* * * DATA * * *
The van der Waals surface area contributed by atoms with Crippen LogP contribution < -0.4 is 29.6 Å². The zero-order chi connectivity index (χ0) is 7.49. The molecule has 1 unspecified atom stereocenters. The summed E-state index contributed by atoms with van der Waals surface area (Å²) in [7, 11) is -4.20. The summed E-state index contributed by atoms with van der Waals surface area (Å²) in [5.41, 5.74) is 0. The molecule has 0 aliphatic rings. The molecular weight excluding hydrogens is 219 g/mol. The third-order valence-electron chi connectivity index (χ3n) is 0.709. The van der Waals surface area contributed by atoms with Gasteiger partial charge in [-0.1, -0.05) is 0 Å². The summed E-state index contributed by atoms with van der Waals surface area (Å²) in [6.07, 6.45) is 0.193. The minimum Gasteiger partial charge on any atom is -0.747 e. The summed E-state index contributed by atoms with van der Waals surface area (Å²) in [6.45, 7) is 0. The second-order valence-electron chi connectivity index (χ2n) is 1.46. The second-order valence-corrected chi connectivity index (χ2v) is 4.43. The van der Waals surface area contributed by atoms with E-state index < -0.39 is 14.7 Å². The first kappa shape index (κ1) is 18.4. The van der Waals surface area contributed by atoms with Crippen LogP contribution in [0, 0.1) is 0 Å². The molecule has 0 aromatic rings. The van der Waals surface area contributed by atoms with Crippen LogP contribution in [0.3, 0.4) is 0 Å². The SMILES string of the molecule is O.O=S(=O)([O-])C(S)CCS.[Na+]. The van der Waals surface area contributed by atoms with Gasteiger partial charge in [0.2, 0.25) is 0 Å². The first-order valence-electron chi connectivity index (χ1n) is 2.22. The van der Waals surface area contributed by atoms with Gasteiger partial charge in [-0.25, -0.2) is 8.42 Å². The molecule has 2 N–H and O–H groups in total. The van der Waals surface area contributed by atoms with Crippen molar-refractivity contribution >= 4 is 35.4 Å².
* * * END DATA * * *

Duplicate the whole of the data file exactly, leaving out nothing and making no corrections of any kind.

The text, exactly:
The van der Waals surface area contributed by atoms with Crippen LogP contribution < -0.4 is 29.6 Å². The zero-order chi connectivity index (χ0) is 7.49. The molecule has 1 unspecified atom stereocenters. The summed E-state index contributed by atoms with van der Waals surface area (Å²) in [7, 11) is -4.20. The summed E-state index contributed by atoms with van der Waals surface area (Å²) in [5.41, 5.74) is 0. The molecule has 0 aliphatic rings. The molecular weight excluding hydrogens is 219 g/mol. The third-order valence-electron chi connectivity index (χ3n) is 0.709. The van der Waals surface area contributed by atoms with Gasteiger partial charge in [-0.1, -0.05) is 0 Å². The summed E-state index contributed by atoms with van der Waals surface area (Å²) in [6.07, 6.45) is 0.193. The minimum Gasteiger partial charge on any atom is -0.747 e. The summed E-state index contributed by atoms with van der Waals surface area (Å²) in [6.45, 7) is 0. The second-order valence-electron chi connectivity index (χ2n) is 1.46. The second-order valence-corrected chi connectivity index (χ2v) is 4.43. The van der Waals surface area contributed by atoms with E-state index < -0.39 is 14.7 Å². The first kappa shape index (κ1) is 18.4. The van der Waals surface area contributed by atoms with Crippen LogP contribution in [0, 0.1) is 0 Å². The molecule has 0 aromatic rings. The van der Waals surface area contributed by atoms with Crippen LogP contribution in [0.3, 0.4) is 0 Å². The SMILES string of the molecule is O.O=S(=O)([O-])C(S)CCS.[Na+]. The van der Waals surface area contributed by atoms with Gasteiger partial charge in [0.2, 0.25) is 0 Å². The first-order valence-electron chi connectivity index (χ1n) is 2.22. The van der Waals surface area contributed by atoms with Gasteiger partial charge in [-0.25, -0.2) is 8.42 Å². The molecule has 2 N–H and O–H groups in total. The van der Waals surface area contributed by atoms with Crippen molar-refractivity contribution >= 4 is 35.4 Å².